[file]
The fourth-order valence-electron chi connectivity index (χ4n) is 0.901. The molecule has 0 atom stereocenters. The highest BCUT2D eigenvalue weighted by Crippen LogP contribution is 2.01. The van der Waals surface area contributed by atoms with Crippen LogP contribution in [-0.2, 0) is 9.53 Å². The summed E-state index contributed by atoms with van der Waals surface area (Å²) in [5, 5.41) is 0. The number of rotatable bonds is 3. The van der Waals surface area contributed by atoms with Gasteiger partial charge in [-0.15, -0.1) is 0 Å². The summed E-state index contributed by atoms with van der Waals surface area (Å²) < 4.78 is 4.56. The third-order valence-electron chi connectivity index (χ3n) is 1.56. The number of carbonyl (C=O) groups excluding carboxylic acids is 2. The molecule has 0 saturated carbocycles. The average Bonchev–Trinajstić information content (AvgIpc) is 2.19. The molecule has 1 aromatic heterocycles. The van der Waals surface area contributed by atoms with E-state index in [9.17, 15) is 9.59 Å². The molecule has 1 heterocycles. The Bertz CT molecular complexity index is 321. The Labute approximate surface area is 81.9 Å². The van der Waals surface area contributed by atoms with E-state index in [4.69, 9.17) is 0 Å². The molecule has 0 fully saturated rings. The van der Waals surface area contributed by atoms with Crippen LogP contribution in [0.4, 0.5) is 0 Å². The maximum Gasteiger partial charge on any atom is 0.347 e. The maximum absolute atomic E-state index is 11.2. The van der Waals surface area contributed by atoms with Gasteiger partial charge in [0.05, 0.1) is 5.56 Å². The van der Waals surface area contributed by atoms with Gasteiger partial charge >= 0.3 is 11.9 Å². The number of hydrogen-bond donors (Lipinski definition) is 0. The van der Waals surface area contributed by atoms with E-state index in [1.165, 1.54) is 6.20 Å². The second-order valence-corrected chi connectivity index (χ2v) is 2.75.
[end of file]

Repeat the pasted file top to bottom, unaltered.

The fourth-order valence-electron chi connectivity index (χ4n) is 0.901. The molecule has 0 atom stereocenters. The highest BCUT2D eigenvalue weighted by Crippen LogP contribution is 2.01. The van der Waals surface area contributed by atoms with Crippen LogP contribution in [-0.2, 0) is 9.53 Å². The summed E-state index contributed by atoms with van der Waals surface area (Å²) in [5, 5.41) is 0. The number of rotatable bonds is 3. The van der Waals surface area contributed by atoms with Gasteiger partial charge in [-0.15, -0.1) is 0 Å². The summed E-state index contributed by atoms with van der Waals surface area (Å²) < 4.78 is 4.56. The third-order valence-electron chi connectivity index (χ3n) is 1.56. The number of carbonyl (C=O) groups excluding carboxylic acids is 2. The molecule has 0 saturated carbocycles. The average Bonchev–Trinajstić information content (AvgIpc) is 2.19. The molecule has 1 aromatic heterocycles. The van der Waals surface area contributed by atoms with E-state index in [9.17, 15) is 9.59 Å². The molecule has 1 heterocycles. The Bertz CT molecular complexity index is 321. The Labute approximate surface area is 81.9 Å². The van der Waals surface area contributed by atoms with E-state index in [4.69, 9.17) is 0 Å². The molecule has 0 fully saturated rings. The van der Waals surface area contributed by atoms with Crippen LogP contribution in [0.4, 0.5) is 0 Å². The maximum Gasteiger partial charge on any atom is 0.347 e. The maximum absolute atomic E-state index is 11.2. The van der Waals surface area contributed by atoms with Gasteiger partial charge in [0.05, 0.1) is 5.56 Å². The van der Waals surface area contributed by atoms with Gasteiger partial charge >= 0.3 is 11.9 Å². The number of hydrogen-bond donors (Lipinski definition) is 0. The van der Waals surface area contributed by atoms with E-state index in [1.165, 1.54) is 6.20 Å². The second-order valence-corrected chi connectivity index (χ2v) is 2.75.